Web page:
9781859844397

Transnational Conflicts

by
  • ISBN13:

    9781859844397

  • ISBN10:

    1859844391

  • Edition: 00
  • Format: Trade Paper
  • Copyright: 2003-10-16
  • Publisher: VERSO

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Summary

In this timely and provocative study, William I. Robinson challenges received wisdom on Central America. He starts with an exposition on the new global capitalism. Then, drawing on a wide range of historical documentation, interviews, and social science research, he proceeds to show how capitalist globalization has thoroughly transformed the region, disrupting the conventional pattern of revolutionary upheaval, civil wars, and pacification, and ushering in instead a new transnational model of economy and society. Beyond his focus on Central America, Robinson provides a critical framework for understanding development and social change in other regions of the world in the age of globalization. Demonstrating how the very forces of capitalism have brought into being new social agents and political actors unlikely to acquiesce in the face of the emerging order, Transnational Conflicts shows why the Isthmus, along with other regions, is likely to return to the headlines in the near future.

Author Biography

William I. Robinson is Associate Professor of Sociology, Global Studies, and Latin American Studies at the University of California, Santa Barbara

Table of Contents

Foreword and Acknowledgements ix
Acronyms and Abbreviations xiii
Introduction: Development and Social Change 1(8)
Towards A Globalization Perspective
1(2)
Origin of this Study and Methodological and Epistemological Concerns
3(3)
Organization of the Book
6(3)
1 The Dialectics of Globalization and Development 9(54)
The Problematic of Globalization and Development
10(25)
Globalization as Epochal Shift and Systemic Change
10(3)
From a World Economy to a Global Economy
13(7)
Beyond Nation-State Paradigms: Towards a New Transnational Studies
20(8)
Towards a New Conceptualization of Development
28(7)
Contours of Global Capitalist Society
35(21)
Global Class Formation: From National to Transnational Classes
35(7)
Transnationalization of the State
42(6)
Transnational Hegemony and a Global Social Structure of Accumulation
48(7)
Conceptualizing Global-Regional-Local Change
55(1)
Transnational Processes and Transitions to Global Capitalism
56(7)
A Globalization Model of Third World Transitions
56(5)
A Model of Transnational Processes
61(2)
2 The Politics of Globalization and the Transitions in Central America 63(84)
Central America as a Site of Transnational Processes
64(7)
Central America's Integration into the Global Economy and Society
64(2)
Social Structures and Social Forces in Central America: An Overview of the Transitions
66(5)
Divergence and Convergence in Paths to Globalization: Country Case Studies
71(76)
Nicaragua: From Revolution to Counterrevolution
71(16)
El Salvador: Transition Under Direct US Tutelage
87(15)
Guatemala: The Paradoxes of the "Counterinsurgency State"
102(16)
Honduras: A Divergent Route to Globalization
118(14)
Costa Rica: From "Exceptionalism" to Globalization
132(15)
3 The New Transnational Model in Central America: I: Incorporation into the Global Economy 147(67)
Central America in the World Economy Prior to Globalization
149(7)
The Crisis of Central America's Post-WWII Social Structure of Accumulation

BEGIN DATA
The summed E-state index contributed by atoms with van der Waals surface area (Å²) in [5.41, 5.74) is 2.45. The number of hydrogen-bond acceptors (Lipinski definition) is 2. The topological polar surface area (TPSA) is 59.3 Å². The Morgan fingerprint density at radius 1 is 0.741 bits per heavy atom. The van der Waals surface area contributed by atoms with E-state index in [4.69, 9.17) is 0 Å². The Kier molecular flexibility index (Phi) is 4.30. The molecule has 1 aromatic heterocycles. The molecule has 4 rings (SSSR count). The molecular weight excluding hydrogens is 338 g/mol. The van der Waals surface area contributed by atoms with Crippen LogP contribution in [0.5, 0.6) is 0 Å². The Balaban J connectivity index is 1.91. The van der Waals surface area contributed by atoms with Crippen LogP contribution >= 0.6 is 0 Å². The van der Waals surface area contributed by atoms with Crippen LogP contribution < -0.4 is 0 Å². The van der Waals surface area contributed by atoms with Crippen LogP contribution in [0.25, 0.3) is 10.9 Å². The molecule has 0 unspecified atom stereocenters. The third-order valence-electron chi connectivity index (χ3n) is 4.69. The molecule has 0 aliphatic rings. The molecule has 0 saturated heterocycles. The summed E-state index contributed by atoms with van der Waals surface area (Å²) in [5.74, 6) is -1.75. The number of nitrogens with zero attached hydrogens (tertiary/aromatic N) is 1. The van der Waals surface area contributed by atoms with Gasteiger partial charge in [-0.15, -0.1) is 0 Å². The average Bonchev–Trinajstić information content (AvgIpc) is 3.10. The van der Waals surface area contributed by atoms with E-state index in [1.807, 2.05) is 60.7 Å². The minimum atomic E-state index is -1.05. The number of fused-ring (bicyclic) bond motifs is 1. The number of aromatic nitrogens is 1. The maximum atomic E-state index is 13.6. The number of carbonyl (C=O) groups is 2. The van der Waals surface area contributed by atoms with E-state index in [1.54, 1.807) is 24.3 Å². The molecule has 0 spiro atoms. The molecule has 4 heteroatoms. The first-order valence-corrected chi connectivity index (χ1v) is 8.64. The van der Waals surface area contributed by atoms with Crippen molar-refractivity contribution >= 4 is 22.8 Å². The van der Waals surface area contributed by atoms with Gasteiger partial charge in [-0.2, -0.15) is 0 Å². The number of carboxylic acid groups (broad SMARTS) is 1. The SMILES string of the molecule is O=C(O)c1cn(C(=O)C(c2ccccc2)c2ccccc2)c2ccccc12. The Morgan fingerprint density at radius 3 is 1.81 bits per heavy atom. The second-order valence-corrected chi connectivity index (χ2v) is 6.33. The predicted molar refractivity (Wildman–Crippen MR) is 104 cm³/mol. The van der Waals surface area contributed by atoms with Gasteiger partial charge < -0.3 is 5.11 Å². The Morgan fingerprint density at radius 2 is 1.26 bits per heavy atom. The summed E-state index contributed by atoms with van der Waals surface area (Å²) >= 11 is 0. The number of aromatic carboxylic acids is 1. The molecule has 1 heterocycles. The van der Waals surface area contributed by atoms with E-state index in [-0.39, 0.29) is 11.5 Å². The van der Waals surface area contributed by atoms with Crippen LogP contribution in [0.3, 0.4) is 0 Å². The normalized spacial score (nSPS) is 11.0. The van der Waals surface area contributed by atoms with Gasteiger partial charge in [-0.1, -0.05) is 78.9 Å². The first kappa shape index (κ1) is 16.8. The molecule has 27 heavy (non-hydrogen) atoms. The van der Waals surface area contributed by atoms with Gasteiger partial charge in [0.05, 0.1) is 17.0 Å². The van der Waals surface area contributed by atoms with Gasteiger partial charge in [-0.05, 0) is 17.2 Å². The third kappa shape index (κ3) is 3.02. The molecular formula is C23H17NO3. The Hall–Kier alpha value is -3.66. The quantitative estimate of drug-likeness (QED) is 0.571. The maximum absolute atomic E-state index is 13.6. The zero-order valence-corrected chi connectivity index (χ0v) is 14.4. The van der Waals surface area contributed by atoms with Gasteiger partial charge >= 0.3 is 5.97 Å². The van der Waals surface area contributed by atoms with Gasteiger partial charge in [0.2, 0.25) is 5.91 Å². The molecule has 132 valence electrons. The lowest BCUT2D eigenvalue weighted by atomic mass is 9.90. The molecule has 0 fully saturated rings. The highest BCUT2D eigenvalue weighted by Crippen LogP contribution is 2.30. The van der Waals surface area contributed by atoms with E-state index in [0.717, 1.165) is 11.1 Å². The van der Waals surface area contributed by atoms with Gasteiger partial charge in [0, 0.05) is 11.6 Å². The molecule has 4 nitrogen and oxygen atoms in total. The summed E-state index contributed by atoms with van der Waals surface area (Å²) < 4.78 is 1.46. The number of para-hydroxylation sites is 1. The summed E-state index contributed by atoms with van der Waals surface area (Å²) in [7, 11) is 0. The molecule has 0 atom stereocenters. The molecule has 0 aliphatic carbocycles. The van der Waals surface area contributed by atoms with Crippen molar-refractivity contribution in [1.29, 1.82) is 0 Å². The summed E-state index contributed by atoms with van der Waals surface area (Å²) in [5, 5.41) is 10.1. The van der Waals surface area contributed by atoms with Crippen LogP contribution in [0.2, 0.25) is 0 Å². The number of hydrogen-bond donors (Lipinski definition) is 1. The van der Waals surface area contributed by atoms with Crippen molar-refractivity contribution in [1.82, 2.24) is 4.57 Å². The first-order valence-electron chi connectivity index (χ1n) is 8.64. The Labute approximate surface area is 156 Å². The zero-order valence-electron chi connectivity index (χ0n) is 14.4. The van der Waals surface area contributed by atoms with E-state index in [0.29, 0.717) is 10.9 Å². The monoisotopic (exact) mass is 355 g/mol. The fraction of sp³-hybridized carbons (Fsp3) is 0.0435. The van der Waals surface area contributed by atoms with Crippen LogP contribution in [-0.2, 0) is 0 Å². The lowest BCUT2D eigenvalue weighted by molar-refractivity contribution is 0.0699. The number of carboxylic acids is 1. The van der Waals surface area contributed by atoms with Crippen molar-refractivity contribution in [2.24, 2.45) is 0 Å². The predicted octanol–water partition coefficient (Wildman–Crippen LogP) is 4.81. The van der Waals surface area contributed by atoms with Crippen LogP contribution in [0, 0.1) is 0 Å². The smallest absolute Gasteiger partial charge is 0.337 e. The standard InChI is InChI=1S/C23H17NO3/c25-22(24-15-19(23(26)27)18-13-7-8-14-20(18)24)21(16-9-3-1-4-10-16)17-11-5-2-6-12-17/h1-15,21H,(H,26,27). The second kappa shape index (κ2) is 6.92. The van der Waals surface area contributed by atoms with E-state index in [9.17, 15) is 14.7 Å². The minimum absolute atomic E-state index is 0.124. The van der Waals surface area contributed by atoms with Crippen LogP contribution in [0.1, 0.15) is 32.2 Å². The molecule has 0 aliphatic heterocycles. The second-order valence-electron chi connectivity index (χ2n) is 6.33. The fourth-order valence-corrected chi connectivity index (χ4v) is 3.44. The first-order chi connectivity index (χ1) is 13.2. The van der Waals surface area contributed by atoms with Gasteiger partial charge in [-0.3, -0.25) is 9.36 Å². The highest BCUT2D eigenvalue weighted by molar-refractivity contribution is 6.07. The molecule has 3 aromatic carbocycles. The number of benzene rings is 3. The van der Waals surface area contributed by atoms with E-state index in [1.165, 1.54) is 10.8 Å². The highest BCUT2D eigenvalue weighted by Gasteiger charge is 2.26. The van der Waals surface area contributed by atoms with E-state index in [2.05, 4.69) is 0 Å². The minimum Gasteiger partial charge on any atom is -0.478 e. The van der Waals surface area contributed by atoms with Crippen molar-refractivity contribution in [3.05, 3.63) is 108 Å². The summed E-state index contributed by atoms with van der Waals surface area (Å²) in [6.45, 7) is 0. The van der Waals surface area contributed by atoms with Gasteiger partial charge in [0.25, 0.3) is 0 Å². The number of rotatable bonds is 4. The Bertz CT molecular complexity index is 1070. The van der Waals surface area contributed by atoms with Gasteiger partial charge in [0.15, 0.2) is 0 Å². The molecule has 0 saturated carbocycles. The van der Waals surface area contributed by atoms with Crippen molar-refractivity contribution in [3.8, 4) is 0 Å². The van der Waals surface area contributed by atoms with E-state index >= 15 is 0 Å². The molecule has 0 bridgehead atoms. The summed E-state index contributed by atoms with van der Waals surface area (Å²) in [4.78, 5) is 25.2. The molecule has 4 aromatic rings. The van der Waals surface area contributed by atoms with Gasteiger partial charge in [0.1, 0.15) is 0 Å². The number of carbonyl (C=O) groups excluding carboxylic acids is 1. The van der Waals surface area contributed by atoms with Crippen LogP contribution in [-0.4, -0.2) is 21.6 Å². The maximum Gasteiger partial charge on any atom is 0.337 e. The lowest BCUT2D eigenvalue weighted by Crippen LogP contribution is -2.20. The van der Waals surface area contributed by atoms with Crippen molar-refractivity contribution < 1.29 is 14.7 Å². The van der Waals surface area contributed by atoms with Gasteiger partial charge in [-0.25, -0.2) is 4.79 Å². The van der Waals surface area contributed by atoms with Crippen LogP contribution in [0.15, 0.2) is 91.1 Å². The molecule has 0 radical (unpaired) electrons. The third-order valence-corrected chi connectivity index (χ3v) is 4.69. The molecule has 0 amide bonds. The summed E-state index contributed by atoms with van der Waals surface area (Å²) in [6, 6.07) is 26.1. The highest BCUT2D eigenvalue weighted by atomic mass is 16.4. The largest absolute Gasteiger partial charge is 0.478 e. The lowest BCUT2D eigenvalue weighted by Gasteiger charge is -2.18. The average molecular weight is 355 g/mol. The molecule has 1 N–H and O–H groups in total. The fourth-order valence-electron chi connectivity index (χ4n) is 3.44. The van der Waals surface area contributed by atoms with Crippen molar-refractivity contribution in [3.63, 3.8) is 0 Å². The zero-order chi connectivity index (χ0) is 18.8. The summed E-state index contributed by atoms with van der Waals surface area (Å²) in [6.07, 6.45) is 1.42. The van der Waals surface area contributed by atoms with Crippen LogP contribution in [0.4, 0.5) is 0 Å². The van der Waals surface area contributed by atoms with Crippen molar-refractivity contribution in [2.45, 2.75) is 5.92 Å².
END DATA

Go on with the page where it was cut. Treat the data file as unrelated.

149(7)
Central America's Emerging Profile in the Global Economy
156(53)
The Fourth Period of Central American Rearticulation and Expansion
156(3)
From ISI to the Maquiladoras
159(15)
Non-Traditional Agricultural Exports
174(15)
Tourism and Hospitality
189(14)
The Export of Labor and Remittances
203(6)
Conclusions
209(5)
4 The New Transnational Model in Central America: II: Incorporation into Global Society 214(81)
Restructuring the State and Civil Society
214(21)
The Rise of Transnational Fractions and "Technopols" in Central America
214(3)
From the "Developmental State" to the "Neo-Liberal State" and the New Hegemony of Capital
217(5)
Transnationalization of Civil Society in Central America
222(4)
The NGO Phenomenon in Central America
226(9)
Structural Adjustment in Central America: Commodification, Financial Liberalization, and Proletarianization
235(24)
Financial Liberalization and the New Financial Elite
236(8)
Neo-Liberal Social Policies: The Privatization of Social Reproduction
244(8)
Rural Transformation, Depeasantization, and Urbanization
252(7)
Transnational Social Structure
259(36)
Restructuring the Central American Labor Force: Informalization and the New Capital-Labor Relation
259(11)
Transnational Migration
270(13)
Women and Transnational Processes: Global and Central American Dimensions
283(12)
5 The Contradictions of Global Capitalism and the Future of Central America 295(38)
A New Cycle of Capitalist Development in Central America?
295(17)
Can Capitalist Expansion be Sustained?
297(3)
The Viability of the Transnational Model
300(3)
Global Capitalism and Social Exclusion in Central America
303(5)
Maldevelopment for Whom in Central America?
308(4)
The Future of Popular Struggle in Central America and in Global Society
312(13)
Global Polarization and the Crisis of Social Reproduction
312(3)
The Illusion of "Peace and Democracy" in Central America
315(4)
A Long March Through Civil Society? The Prospects for Counter-Hegemony
319(6)
Final Considerations
325(8)
Whither the Sociology of Development? From a Territorial to a Social Conception of Development
325(5)
An Afterword on Researching Globalization and Social Change
330(3)
Notes 333(54)
Index 387

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